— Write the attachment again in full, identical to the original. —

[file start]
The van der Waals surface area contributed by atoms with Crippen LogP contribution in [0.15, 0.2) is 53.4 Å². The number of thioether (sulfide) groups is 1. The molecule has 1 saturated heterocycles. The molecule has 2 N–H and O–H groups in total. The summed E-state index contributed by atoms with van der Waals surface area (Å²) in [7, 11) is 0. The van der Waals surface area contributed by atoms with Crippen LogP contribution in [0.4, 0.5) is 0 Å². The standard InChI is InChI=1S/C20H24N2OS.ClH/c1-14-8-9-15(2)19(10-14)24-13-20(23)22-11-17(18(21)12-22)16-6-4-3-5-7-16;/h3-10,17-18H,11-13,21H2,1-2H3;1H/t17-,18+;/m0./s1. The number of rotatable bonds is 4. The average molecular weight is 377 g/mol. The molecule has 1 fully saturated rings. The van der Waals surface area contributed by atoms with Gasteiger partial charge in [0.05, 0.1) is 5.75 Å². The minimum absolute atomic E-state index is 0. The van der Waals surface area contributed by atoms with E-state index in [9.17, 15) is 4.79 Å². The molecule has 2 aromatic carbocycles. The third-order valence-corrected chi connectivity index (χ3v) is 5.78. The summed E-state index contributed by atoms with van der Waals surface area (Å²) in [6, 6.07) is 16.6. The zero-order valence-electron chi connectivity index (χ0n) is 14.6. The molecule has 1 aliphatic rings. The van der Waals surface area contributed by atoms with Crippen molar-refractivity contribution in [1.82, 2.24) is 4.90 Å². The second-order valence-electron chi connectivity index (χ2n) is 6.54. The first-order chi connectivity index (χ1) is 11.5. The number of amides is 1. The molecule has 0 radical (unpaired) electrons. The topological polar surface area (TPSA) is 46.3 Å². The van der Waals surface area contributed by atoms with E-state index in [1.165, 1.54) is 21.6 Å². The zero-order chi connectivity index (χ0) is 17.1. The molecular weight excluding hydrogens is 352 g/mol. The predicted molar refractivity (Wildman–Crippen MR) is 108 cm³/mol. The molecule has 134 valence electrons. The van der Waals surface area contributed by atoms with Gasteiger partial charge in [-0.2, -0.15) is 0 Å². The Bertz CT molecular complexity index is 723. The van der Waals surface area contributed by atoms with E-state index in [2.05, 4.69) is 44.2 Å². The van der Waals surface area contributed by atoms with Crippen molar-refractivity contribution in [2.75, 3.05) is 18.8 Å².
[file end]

The van der Waals surface area contributed by atoms with Crippen LogP contribution in [0.15, 0.2) is 53.4 Å². The number of thioether (sulfide) groups is 1. The molecule has 1 saturated heterocycles. The molecule has 2 N–H and O–H groups in total. The summed E-state index contributed by atoms with van der Waals surface area (Å²) in [7, 11) is 0. The van der Waals surface area contributed by atoms with Crippen LogP contribution in [0.4, 0.5) is 0 Å². The standard InChI is InChI=1S/C20H24N2OS.ClH/c1-14-8-9-15(2)19(10-14)24-13-20(23)22-11-17(18(21)12-22)16-6-4-3-5-7-16;/h3-10,17-18H,11-13,21H2,1-2H3;1H/t17-,18+;/m0./s1. The number of rotatable bonds is 4. The average molecular weight is 377 g/mol. The molecule has 1 fully saturated rings. The van der Waals surface area contributed by atoms with Gasteiger partial charge in [0.05, 0.1) is 5.75 Å². The minimum absolute atomic E-state index is 0. The van der Waals surface area contributed by atoms with E-state index in [9.17, 15) is 4.79 Å². The molecule has 2 aromatic carbocycles. The third-order valence-corrected chi connectivity index (χ3v) is 5.78. The summed E-state index contributed by atoms with van der Waals surface area (Å²) in [6, 6.07) is 16.6. The zero-order valence-electron chi connectivity index (χ0n) is 14.6. The molecule has 1 aliphatic rings. The van der Waals surface area contributed by atoms with Crippen molar-refractivity contribution in [1.82, 2.24) is 4.90 Å². The second-order valence-electron chi connectivity index (χ2n) is 6.54. The first-order chi connectivity index (χ1) is 11.5. The number of amides is 1. The molecule has 0 radical (unpaired) electrons. The topological polar surface area (TPSA) is 46.3 Å². The van der Waals surface area contributed by atoms with E-state index in [1.165, 1.54) is 21.6 Å². The zero-order chi connectivity index (χ0) is 17.1. The molecular weight excluding hydrogens is 352 g/mol. The predicted molar refractivity (Wildman–Crippen MR) is 108 cm³/mol. The molecule has 134 valence electrons. The van der Waals surface area contributed by atoms with Gasteiger partial charge in [-0.2, -0.15) is 0 Å². The Bertz CT molecular complexity index is 723. The van der Waals surface area contributed by atoms with E-state index in [2.05, 4.69) is 44.2 Å². The van der Waals surface area contributed by atoms with Crippen molar-refractivity contribution in [2.75, 3.05) is 18.8 Å².